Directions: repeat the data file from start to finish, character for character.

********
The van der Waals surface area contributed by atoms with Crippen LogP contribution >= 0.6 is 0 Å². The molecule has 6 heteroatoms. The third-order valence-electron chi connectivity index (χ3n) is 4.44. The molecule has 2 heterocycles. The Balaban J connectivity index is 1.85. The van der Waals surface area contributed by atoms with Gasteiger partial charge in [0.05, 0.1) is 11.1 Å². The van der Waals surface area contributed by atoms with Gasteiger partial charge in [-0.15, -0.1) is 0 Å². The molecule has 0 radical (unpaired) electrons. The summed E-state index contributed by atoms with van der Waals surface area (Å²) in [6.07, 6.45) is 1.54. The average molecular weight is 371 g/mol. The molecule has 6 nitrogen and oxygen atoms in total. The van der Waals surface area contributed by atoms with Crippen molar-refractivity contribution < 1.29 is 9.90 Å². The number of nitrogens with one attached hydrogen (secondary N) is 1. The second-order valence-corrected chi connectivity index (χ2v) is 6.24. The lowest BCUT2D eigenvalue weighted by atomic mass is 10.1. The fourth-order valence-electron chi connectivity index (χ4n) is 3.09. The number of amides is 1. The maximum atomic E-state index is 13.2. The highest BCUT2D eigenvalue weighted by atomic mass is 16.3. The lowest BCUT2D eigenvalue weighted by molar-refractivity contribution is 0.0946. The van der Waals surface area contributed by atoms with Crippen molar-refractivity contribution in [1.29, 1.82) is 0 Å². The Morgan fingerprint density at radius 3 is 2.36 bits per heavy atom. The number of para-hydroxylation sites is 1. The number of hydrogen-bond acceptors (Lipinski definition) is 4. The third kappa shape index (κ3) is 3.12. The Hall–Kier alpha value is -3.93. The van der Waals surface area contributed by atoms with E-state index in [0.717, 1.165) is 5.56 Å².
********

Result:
The van der Waals surface area contributed by atoms with Crippen LogP contribution >= 0.6 is 0 Å². The molecule has 6 heteroatoms. The third-order valence-electron chi connectivity index (χ3n) is 4.44. The molecule has 2 heterocycles. The Balaban J connectivity index is 1.85. The van der Waals surface area contributed by atoms with Gasteiger partial charge in [0.05, 0.1) is 11.1 Å². The van der Waals surface area contributed by atoms with Gasteiger partial charge in [-0.15, -0.1) is 0 Å². The molecule has 0 radical (unpaired) electrons. The summed E-state index contributed by atoms with van der Waals surface area (Å²) in [6.07, 6.45) is 1.54. The average molecular weight is 371 g/mol. The molecule has 6 nitrogen and oxygen atoms in total. The van der Waals surface area contributed by atoms with Crippen molar-refractivity contribution < 1.29 is 9.90 Å². The number of nitrogens with one attached hydrogen (secondary N) is 1. The second-order valence-corrected chi connectivity index (χ2v) is 6.24. The lowest BCUT2D eigenvalue weighted by atomic mass is 10.1. The fourth-order valence-electron chi connectivity index (χ4n) is 3.09. The number of amides is 1. The maximum atomic E-state index is 13.2. The highest BCUT2D eigenvalue weighted by atomic mass is 16.3. The lowest BCUT2D eigenvalue weighted by molar-refractivity contribution is 0.0946. The van der Waals surface area contributed by atoms with Crippen molar-refractivity contribution in [1.29, 1.82) is 0 Å². The Morgan fingerprint density at radius 3 is 2.36 bits per heavy atom. The number of para-hydroxylation sites is 1. The number of hydrogen-bond acceptors (Lipinski definition) is 4. The third kappa shape index (κ3) is 3.12. The Hall–Kier alpha value is -3.93. The van der Waals surface area contributed by atoms with E-state index in [0.717, 1.165) is 5.56 Å².